Clone-array pooled shotgun sequencing (CAPSS) of BAC clones First application Previously, individual DNA preparations and shotgun libraries were made for each BAC clone in the tiling path
Clone-array pooled shotgun sequencing (CAPSS) of BAC clones the CAPSS strategy, the minimal tiling path clones were separated into groups of 576 non-overlapping clones. Sequenced and assembled with Atlas
Probability of a Base Not Sequenced
High Density Picoliter Reactors a, Genomic DNA is isolated, fragmented, ligated to adapters and separated into single strands (top left). Fragments are bound to beads under conditions that favour one fragment per bead, the beads are captured in the droplets of a PCR- reaction-mixture-in-oil emulsion and PCR amplification occurs within each droplet, resulting in beads each carrying ten million copies of a unique DNA template (top right). The emulsion is broken, the DNA strands are denatured, and beads carrying single-stranded DNA clones are deposited into wells of a fibre-optic slide (bottom right). Smaller beads carrying immobilized enzymes required for pyrophosphate sequencing are deposited into each well (bottom left). b, Microscope photograph of emulsion showing droplets containing a bead and empty droplets. The thin arrow points to a 28-m bead; the thick arrow points to an approximately 100-m droplet. c, Scanning electron micrograph of a portion of a fibre-optic slide, showing fibre-optic cladding and wells before bead deposition.
Sequencing The sequencing instrument consists of the following major subsystems: a fluidic assembly (a), a flow chamber that includes the well-containing fibre-optic slide (b), a CCD camera-based imaging assembly (c), and a computer that provides the necessary user interface and instrument control. Nucleotide incorporation is detected by the associated release of inorganic pyrophosphate and the generation of photons5, 125, 12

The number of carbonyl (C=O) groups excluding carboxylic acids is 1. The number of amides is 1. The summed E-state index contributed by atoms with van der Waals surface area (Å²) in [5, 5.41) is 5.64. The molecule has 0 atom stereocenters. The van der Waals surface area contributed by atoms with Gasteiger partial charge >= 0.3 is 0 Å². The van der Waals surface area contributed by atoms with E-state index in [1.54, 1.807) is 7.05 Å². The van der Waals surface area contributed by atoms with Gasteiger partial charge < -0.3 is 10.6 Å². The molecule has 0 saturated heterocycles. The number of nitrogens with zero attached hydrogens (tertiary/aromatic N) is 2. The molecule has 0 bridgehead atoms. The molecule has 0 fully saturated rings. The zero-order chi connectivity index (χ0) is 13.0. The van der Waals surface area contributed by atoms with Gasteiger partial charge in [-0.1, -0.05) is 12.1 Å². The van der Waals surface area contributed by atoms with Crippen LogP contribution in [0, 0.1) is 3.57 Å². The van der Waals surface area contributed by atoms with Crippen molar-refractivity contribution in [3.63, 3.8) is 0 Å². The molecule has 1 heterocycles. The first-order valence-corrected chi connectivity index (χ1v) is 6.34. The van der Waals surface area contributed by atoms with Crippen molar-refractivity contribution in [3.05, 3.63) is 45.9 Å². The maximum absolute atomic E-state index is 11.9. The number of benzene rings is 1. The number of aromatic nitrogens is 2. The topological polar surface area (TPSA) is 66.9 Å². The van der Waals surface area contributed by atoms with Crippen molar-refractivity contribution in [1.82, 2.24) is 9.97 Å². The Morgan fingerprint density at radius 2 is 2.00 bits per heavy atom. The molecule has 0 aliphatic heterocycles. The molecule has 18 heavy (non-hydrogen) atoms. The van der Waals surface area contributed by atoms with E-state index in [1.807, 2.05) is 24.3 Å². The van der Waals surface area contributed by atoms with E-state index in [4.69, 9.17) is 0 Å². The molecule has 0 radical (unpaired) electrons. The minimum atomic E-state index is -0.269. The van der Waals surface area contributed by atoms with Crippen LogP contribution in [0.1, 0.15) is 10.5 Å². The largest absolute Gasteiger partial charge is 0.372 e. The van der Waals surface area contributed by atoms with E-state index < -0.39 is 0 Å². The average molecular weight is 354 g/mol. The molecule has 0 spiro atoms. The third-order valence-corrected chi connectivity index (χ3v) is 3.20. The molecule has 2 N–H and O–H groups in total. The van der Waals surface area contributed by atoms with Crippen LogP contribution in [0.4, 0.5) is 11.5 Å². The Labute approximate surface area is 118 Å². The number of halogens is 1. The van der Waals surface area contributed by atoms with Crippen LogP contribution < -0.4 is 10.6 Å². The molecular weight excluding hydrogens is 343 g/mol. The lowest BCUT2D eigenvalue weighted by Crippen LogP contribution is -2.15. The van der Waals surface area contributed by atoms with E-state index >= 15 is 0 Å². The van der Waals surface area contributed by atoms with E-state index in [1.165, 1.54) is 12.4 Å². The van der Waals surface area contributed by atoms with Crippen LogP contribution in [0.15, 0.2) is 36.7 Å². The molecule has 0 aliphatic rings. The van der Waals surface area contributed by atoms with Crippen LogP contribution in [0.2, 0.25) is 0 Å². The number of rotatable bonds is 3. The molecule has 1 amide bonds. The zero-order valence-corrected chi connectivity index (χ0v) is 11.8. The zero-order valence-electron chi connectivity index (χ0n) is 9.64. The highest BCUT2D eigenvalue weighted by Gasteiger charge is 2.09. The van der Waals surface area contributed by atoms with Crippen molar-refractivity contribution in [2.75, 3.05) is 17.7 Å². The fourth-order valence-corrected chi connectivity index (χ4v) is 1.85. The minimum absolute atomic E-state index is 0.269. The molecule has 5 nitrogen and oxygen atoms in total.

Pyrosequencing A PCR-amplified ssDNA template is hybridized to a sequencing primer and incubated with the enzymes DNA polymerase, ATP sulfurylase, luciferase and apyrase, and with the substrates adenosine 5´ phosphosulfate (APS) and luciferin. The addition of one of the four deoxynucleotide triphosphates (dNTPs) initiates the second step. DNA polymerase incorporate complementary dNTPs onto the template. This incorporation releases pyrophosphate (PPi) stoichiometrically. ATP sulfurylase quantitatively converts PPi to ATP in the presence of adenosine 5´ phosphosulfate. This ATP drives the luciferase-mediated conversion of luciferin to oxyluciferin that generates visible light in amounts that are proportional to the amount of ATP. The light produced in the luciferase-catalyzed reaction is detected by a charge coupled device (CCD) camera and this can be analyzed in a program. Each light signal is proportional to the number of nucleotides incorporated. Nucleotide degradation by apyrase removes dNTPs from the solution. New nucleotides can be added and a new cycle can start.